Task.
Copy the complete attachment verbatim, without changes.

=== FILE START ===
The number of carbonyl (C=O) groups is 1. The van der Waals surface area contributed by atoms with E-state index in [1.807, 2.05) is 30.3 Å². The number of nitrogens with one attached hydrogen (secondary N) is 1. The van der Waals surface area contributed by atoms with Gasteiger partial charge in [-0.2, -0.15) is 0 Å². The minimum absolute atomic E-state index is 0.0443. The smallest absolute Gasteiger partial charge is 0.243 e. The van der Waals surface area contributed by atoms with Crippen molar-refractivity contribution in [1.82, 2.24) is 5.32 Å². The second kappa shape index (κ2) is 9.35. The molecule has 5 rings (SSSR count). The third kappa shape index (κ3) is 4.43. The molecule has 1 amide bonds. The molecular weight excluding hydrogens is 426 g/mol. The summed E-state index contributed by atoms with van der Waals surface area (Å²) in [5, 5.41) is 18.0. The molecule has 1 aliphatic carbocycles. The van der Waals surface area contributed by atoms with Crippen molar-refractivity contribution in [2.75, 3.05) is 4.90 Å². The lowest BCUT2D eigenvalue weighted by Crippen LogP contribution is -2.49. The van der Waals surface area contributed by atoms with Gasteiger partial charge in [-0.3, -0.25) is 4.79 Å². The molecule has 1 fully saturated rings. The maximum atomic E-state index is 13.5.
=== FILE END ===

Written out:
The number of carbonyl (C=O) groups is 1. The van der Waals surface area contributed by atoms with E-state index in [1.807, 2.05) is 30.3 Å². The number of nitrogens with one attached hydrogen (secondary N) is 1. The van der Waals surface area contributed by atoms with Gasteiger partial charge in [-0.2, -0.15) is 0 Å². The minimum absolute atomic E-state index is 0.0443. The smallest absolute Gasteiger partial charge is 0.243 e. The van der Waals surface area contributed by atoms with Crippen molar-refractivity contribution in [1.82, 2.24) is 5.32 Å². The second kappa shape index (κ2) is 9.35. The molecule has 5 rings (SSSR count). The third kappa shape index (κ3) is 4.43. The molecule has 1 amide bonds. The molecular weight excluding hydrogens is 426 g/mol. The summed E-state index contributed by atoms with van der Waals surface area (Å²) in [5, 5.41) is 18.0. The molecule has 1 aliphatic carbocycles. The van der Waals surface area contributed by atoms with Crippen molar-refractivity contribution in [2.75, 3.05) is 4.90 Å². The lowest BCUT2D eigenvalue weighted by Crippen LogP contribution is -2.49. The van der Waals surface area contributed by atoms with Gasteiger partial charge in [-0.3, -0.25) is 4.79 Å². The molecule has 1 fully saturated rings. The maximum atomic E-state index is 13.5.